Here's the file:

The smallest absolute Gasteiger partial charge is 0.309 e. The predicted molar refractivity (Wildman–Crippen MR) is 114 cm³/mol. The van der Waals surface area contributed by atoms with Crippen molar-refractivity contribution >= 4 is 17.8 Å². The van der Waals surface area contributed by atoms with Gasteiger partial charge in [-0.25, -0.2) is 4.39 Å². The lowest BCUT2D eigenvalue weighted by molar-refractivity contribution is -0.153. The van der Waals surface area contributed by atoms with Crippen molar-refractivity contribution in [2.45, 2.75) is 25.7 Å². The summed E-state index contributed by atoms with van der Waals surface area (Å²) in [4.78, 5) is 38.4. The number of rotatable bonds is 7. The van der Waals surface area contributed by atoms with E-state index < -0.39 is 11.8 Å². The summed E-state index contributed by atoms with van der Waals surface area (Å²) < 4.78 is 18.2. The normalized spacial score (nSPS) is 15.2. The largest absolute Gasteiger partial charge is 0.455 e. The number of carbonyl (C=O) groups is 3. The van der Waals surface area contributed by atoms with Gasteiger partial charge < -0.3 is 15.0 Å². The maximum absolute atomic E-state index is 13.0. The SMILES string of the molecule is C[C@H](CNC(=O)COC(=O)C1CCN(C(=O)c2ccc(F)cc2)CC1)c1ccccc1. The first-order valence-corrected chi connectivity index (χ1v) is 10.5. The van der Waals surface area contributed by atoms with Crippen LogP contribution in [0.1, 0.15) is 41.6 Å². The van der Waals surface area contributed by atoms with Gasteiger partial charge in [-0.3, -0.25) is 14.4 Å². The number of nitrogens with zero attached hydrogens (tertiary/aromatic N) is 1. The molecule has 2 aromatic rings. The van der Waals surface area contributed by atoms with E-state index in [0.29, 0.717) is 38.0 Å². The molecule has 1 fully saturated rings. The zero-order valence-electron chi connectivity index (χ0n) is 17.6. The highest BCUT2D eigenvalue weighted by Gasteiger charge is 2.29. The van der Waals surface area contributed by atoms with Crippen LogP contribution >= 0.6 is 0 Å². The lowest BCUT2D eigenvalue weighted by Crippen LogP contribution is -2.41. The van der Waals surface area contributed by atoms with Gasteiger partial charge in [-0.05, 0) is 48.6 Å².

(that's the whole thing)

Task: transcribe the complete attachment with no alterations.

The smallest absolute Gasteiger partial charge is 0.309 e. The predicted molar refractivity (Wildman–Crippen MR) is 114 cm³/mol. The van der Waals surface area contributed by atoms with Crippen molar-refractivity contribution >= 4 is 17.8 Å². The van der Waals surface area contributed by atoms with Gasteiger partial charge in [-0.25, -0.2) is 4.39 Å². The lowest BCUT2D eigenvalue weighted by molar-refractivity contribution is -0.153. The van der Waals surface area contributed by atoms with Crippen molar-refractivity contribution in [2.45, 2.75) is 25.7 Å². The summed E-state index contributed by atoms with van der Waals surface area (Å²) in [4.78, 5) is 38.4. The number of rotatable bonds is 7. The van der Waals surface area contributed by atoms with E-state index < -0.39 is 11.8 Å². The summed E-state index contributed by atoms with van der Waals surface area (Å²) < 4.78 is 18.2. The normalized spacial score (nSPS) is 15.2. The largest absolute Gasteiger partial charge is 0.455 e. The number of carbonyl (C=O) groups is 3. The van der Waals surface area contributed by atoms with Gasteiger partial charge < -0.3 is 15.0 Å². The maximum absolute atomic E-state index is 13.0. The SMILES string of the molecule is C[C@H](CNC(=O)COC(=O)C1CCN(C(=O)c2ccc(F)cc2)CC1)c1ccccc1. The first-order valence-corrected chi connectivity index (χ1v) is 10.5. The van der Waals surface area contributed by atoms with Crippen LogP contribution in [0.1, 0.15) is 41.6 Å². The van der Waals surface area contributed by atoms with Gasteiger partial charge in [-0.3, -0.25) is 14.4 Å². The number of nitrogens with zero attached hydrogens (tertiary/aromatic N) is 1. The molecule has 2 aromatic rings. The van der Waals surface area contributed by atoms with E-state index in [0.29, 0.717) is 38.0 Å². The molecule has 1 fully saturated rings. The zero-order valence-electron chi connectivity index (χ0n) is 17.6. The highest BCUT2D eigenvalue weighted by Gasteiger charge is 2.29. The van der Waals surface area contributed by atoms with Crippen LogP contribution >= 0.6 is 0 Å². The lowest BCUT2D eigenvalue weighted by Crippen LogP contribution is -2.41. The van der Waals surface area contributed by atoms with Gasteiger partial charge in [-0.05, 0) is 48.6 Å².